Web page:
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Arrest of Opposition Leader Will Have Little Impact on Sudan Politics, Says Activist

Relatives of an influential Sudanese opposition leader say he has been arrested by security officials. Family and staff of Hassan al-Turabi say police arrested him late Wednesday, two days after he called on Sudan's president Omar al-Bashir to surrender to the International Criminal Court (ICC).

Turabi Monday called on Mr. Bashir to turn himself over to the ICC to save Sudan from the sanctions and political turmoil that would follow if he continues to defy the court. The ICC is considering whether to issue an arrest warrant for President Bashir over accusations that he orchestrated genocide in Darfur.

Family members of Turabi say security forces also arrested Bashir Adam Rahman, the secretary for international affairs for Turabi's Islamist Popular Congress Party.

Omer Ismail, a Sudanese and policy advisor with the Enough Project, an advocacy organization set up to highlight the crisis in Sudan's Darfur region told VOA Turabi's arrest would have little or no effect on Sudan's political dynamics.

"Yes, he is an intellectual who is influential in terms of his voice, but he doesn't have any support among the people of Sudan that are going to make a difference in terms of opposing the Bashir government. However the question that is obvious here, how many opposition leaders have the same position as Turabi? I would say they are many. If they all have the courage to come out and criticize Bashir the same way and to demand that he is delivered to the ICC, that is the thing that is going to have an impact," he said.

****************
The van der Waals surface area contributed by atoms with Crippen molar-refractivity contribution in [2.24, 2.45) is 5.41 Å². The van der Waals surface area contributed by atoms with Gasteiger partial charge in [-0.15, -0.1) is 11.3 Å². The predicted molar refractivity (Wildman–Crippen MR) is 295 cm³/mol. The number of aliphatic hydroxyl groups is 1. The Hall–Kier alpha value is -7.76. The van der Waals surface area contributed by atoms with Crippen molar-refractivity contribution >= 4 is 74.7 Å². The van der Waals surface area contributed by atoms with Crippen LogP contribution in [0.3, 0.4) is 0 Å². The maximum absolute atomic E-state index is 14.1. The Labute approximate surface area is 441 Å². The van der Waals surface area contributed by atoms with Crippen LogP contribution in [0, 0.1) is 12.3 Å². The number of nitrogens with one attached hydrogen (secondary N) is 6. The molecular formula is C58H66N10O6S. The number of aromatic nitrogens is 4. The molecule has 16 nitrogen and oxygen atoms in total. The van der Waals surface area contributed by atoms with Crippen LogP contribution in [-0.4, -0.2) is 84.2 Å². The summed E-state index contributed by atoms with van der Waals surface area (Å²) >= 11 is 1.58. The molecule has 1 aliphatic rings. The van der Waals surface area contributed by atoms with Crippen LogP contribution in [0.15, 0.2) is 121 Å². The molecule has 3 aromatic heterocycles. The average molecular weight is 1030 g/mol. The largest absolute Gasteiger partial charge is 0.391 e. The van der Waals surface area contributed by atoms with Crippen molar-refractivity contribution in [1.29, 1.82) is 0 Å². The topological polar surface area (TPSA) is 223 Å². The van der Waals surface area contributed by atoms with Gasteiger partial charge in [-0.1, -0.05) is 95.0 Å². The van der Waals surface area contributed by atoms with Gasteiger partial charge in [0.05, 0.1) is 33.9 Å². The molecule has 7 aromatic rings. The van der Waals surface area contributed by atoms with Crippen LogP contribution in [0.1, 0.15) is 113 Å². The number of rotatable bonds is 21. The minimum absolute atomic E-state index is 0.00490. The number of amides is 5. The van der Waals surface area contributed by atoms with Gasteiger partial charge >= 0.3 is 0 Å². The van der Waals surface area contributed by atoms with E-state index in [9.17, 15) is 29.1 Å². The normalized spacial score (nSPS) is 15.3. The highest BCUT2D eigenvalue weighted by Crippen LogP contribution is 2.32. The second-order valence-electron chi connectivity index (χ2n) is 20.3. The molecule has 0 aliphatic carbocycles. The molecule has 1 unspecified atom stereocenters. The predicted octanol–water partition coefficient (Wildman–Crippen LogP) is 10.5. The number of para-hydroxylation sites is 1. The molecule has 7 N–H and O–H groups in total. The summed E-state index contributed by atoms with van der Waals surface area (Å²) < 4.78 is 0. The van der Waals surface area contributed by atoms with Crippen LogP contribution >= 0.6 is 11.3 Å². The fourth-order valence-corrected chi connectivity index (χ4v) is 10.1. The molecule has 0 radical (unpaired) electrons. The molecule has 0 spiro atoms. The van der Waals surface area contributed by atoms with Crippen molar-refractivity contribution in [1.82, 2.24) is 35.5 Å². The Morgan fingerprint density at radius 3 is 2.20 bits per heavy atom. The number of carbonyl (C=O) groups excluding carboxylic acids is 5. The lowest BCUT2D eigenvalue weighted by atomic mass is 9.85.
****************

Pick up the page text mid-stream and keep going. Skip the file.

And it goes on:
Ismail said there are other people that are more important in bringing about change in Sudan than Turabi.

"If the people in Bashir's government, people Salah Abdallah Gosh (Sudan's national security and intelligence service head), Ali Osman Taha (Sudan's vice president), these are the people who are ruling Khartoum today. If they decided to remove Bashir, that is going to be significant. There is a lot of speculation in terms of the different scenarios if President Bashir were indicted today, what is Sudan going to look like tomorrow? None of these scenarios has Turabi as the main determinant of the future of the country," Ismail said.

Earlier this week, Sudan's security chief Salah Gosh warned that foreigners could be attacked by what he called outlaws if the ICC prosecutes the president. Ismail said the Gosh threat is real.

"The government of Sudan has been saying all along that if Bashir were indicted, they are going to turn Sudan into an ungovernable state. Whether they are going to do that or whether there are people inside the NCP (National Congress Party) who are pragmatists and believe that if Bashir became a burden they are to get rid of him, then they are going to take over when the time comes," Ismail said.

He refuted speculation that the Khartoum government could be orchestrating the latest threats to sabotage Sudan's upcoming elections. Instead Ismail said the Bashir government wants to have the elections as long as it those elections legitimize its hold on power.